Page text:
8. TRANSFERRING THE PATTERN TO BODICE: Trace bodice pattern (omit bottom yoke line where skirt would be attached) with marked center front to freezer paper. Press onto right side of pleated dress front while it is still on lace shaping board.
9. SECURING THE YOKE SHAPE: Gently remove pleated dress front from lace shaping board. Stitch on freezer paper pattern cutting lines with tiny zig zag stitch, from side seam to armscye, shoulder seam, neckline and around to the other side seam.
TIP: Leave freezer paper in place. This helps maintain the proper tension as you backsock, just as a smocking board does.
10. BACKSMOCKING THE BODICE: Backsmock only within the bodice pattern shape. I used Coats & Clark Dual Duty Fine thread. When I used two strands of white floss, the stitches showed between the pleats. With no smocking stitches worked on the right side of the bodice to distract, these little bits of cable were obvious. By using the fine white thread, the back smocking stitches are nearly impossible to see from the front. Remove the freezer paper when you have finished backsmocking.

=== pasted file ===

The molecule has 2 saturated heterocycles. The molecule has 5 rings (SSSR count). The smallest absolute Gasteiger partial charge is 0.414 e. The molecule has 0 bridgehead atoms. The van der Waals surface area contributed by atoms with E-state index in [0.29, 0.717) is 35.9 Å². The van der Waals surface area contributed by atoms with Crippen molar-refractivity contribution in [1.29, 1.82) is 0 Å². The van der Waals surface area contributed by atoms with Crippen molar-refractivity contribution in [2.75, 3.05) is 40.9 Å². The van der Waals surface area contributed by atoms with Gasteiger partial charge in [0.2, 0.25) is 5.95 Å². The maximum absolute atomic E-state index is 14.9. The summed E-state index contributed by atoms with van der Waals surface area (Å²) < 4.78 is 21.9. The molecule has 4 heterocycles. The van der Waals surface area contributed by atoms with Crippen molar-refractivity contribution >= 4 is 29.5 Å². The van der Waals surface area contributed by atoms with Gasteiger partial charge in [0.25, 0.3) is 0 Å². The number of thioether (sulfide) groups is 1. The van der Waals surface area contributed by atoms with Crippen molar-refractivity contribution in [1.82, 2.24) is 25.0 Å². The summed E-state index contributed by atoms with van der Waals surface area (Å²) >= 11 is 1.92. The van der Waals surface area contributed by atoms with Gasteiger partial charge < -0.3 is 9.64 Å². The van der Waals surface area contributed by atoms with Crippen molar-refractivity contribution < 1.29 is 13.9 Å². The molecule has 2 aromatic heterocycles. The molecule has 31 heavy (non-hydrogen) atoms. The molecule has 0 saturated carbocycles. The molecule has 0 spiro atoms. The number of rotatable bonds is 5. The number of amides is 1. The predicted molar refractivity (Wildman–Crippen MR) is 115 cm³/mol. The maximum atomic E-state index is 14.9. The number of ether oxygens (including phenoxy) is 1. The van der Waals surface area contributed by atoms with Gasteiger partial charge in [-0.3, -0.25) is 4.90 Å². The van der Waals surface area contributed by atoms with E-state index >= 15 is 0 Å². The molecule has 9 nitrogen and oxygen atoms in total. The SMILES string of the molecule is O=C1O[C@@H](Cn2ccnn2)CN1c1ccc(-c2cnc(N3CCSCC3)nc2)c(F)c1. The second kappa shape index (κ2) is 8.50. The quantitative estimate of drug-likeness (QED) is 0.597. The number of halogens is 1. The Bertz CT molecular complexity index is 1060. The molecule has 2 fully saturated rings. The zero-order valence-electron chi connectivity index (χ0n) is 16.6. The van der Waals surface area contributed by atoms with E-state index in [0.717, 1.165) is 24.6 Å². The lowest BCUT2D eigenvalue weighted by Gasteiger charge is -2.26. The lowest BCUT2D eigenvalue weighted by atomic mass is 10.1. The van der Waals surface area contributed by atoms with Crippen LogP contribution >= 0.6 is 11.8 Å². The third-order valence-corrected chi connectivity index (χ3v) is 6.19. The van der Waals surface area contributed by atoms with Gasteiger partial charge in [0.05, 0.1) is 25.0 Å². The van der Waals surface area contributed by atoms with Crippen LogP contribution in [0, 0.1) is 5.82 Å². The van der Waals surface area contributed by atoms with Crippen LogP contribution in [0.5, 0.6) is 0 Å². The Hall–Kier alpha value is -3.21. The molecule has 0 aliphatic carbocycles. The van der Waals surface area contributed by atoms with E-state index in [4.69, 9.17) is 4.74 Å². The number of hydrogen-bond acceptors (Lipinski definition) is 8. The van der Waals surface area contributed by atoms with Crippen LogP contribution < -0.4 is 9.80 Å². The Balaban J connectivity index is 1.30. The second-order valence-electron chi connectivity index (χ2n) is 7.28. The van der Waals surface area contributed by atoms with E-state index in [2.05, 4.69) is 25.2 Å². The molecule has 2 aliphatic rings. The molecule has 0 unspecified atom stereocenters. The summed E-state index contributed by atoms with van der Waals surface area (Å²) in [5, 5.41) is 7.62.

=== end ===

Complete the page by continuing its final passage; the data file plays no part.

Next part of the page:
11. FEATHERSTITCHING THE SCALLOPS: DMC A Broder #25 was used for the featherstitching over the tiny zig zag that joined the two pieces of fabric together. But floche, #12 perle cotton or two strands of floss would work. I just happened to have a hank of this #25 on hand and decided to use it. A second row of featherstitch was worked on the drawn line 1″above the bottom of the aqua shadow fabric. I drew another line 1″ above the straight across back yokes and featherstitched them. I found it to be harder to work the stitch on flat fabric.
TIP #1: I have done very little featherstitching and this was hard for me. But Vaune Pierce gave me a great tip. If you plan ahead so that you can complete the entire length of stitching in one sitting, you will develop a rhythm. Also, your stitches will be more uniform. This was a great help with featherstitching on the front.